#LifeListClub: Another goals-based hashtag chat. You must publicly state your goals, usually on a page in your site, and then work to achieve them and cheer on others. If you decide you want to be more involved, you can submit to be on the list of writers who blog hop every other Friday. For more details on what the Life List Club is, go here.
#nanowrimo - When November rolls around, the agony and the ecstacy of National Novel Writing Month can be found here. (Until then, we have Row80!)
Note: If I’ve missed any really cool hashtags, please let me know in the comments.
Writing-related hashtag resources that might be helpful to you:
For a great resource on Twitter (and social media and branding), I recommend that you visit Kristen Lamb’s blog and read all of her Twitter Tuesdays posts – TT #2 deals with hashtags and delves a bit deeper on some of the topics here. Plus, when she posts at Dr. Twuth, you need to swallow your beverage before reading.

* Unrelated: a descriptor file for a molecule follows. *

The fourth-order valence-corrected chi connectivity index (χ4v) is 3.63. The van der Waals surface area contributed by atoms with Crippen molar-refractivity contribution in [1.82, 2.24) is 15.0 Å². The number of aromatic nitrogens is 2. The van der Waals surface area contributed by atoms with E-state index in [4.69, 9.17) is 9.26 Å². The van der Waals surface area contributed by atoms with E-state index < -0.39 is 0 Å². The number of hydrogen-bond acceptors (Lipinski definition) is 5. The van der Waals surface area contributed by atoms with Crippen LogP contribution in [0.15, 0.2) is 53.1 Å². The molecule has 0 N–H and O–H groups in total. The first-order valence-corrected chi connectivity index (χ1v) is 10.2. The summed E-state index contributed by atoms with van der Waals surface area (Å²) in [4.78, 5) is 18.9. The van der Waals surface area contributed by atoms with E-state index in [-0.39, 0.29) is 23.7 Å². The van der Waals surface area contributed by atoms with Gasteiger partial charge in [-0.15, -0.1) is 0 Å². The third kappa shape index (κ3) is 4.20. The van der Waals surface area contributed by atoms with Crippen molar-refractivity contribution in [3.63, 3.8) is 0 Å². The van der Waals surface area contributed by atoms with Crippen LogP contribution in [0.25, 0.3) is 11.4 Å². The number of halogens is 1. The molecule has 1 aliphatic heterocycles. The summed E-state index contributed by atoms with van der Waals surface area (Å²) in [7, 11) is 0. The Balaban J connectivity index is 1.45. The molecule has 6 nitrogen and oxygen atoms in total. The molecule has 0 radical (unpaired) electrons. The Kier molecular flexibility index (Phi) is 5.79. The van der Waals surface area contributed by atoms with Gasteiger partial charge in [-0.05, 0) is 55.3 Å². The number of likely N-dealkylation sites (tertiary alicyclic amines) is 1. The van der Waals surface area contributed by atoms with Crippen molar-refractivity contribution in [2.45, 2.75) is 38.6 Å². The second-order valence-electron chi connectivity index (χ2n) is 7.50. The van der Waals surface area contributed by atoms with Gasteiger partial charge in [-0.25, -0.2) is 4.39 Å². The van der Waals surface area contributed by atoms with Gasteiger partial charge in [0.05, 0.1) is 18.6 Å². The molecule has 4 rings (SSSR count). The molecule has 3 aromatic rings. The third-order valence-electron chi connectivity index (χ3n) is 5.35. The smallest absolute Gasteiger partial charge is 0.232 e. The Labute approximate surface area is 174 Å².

If you would like to see a list of popular hashtags, go to one of the following sites:
- Specific to writers: http://www.dailywritingtips.com/40-twitter-hashtags-for-writers/
- http://tagal.us/ is working hard to be the dictionary on hashtags. It is a cool site and worth looking at since a list of tags drops down as you type and the hashtag definition shows in the search results.
What about you? Where do you commune with people on Twitter or Facebook (and why)? Are there groups of writers that you recommend above all others? Please share your discoveries with the rest of us!
Have you discovered Writers In The Storm on Facebook? We'd love to see you over there! 🙂